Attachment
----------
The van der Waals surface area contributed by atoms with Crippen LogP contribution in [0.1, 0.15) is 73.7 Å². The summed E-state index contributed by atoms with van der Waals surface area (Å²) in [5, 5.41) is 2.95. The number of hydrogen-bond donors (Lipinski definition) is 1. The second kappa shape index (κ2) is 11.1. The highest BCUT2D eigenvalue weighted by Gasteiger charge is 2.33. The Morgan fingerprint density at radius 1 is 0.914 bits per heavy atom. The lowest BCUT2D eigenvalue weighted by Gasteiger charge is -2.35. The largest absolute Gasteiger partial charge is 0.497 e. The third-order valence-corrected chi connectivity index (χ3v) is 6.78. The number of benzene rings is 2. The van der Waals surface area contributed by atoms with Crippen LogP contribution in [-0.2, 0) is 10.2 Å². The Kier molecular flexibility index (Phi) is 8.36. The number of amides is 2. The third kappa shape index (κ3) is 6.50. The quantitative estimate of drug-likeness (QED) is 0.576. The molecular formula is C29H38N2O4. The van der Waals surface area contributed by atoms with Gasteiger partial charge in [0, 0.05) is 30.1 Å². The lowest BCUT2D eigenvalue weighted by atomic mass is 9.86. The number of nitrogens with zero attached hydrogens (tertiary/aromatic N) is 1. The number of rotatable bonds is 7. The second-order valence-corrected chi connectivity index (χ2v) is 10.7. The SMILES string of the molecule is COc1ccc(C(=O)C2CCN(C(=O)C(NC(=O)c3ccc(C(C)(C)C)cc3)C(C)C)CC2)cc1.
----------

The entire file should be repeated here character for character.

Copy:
The van der Waals surface area contributed by atoms with Crippen LogP contribution in [0.1, 0.15) is 73.7 Å². The summed E-state index contributed by atoms with van der Waals surface area (Å²) in [5, 5.41) is 2.95. The number of hydrogen-bond donors (Lipinski definition) is 1. The second kappa shape index (κ2) is 11.1. The highest BCUT2D eigenvalue weighted by Gasteiger charge is 2.33. The Morgan fingerprint density at radius 1 is 0.914 bits per heavy atom. The lowest BCUT2D eigenvalue weighted by Gasteiger charge is -2.35. The largest absolute Gasteiger partial charge is 0.497 e. The third-order valence-corrected chi connectivity index (χ3v) is 6.78. The number of benzene rings is 2. The van der Waals surface area contributed by atoms with Crippen LogP contribution in [-0.2, 0) is 10.2 Å². The Kier molecular flexibility index (Phi) is 8.36. The number of amides is 2. The third kappa shape index (κ3) is 6.50. The quantitative estimate of drug-likeness (QED) is 0.576. The molecular formula is C29H38N2O4. The van der Waals surface area contributed by atoms with Gasteiger partial charge in [0, 0.05) is 30.1 Å². The lowest BCUT2D eigenvalue weighted by atomic mass is 9.86. The number of nitrogens with zero attached hydrogens (tertiary/aromatic N) is 1. The number of rotatable bonds is 7. The second-order valence-corrected chi connectivity index (χ2v) is 10.7. The SMILES string of the molecule is COc1ccc(C(=O)C2CCN(C(=O)C(NC(=O)c3ccc(C(C)(C)C)cc3)C(C)C)CC2)cc1.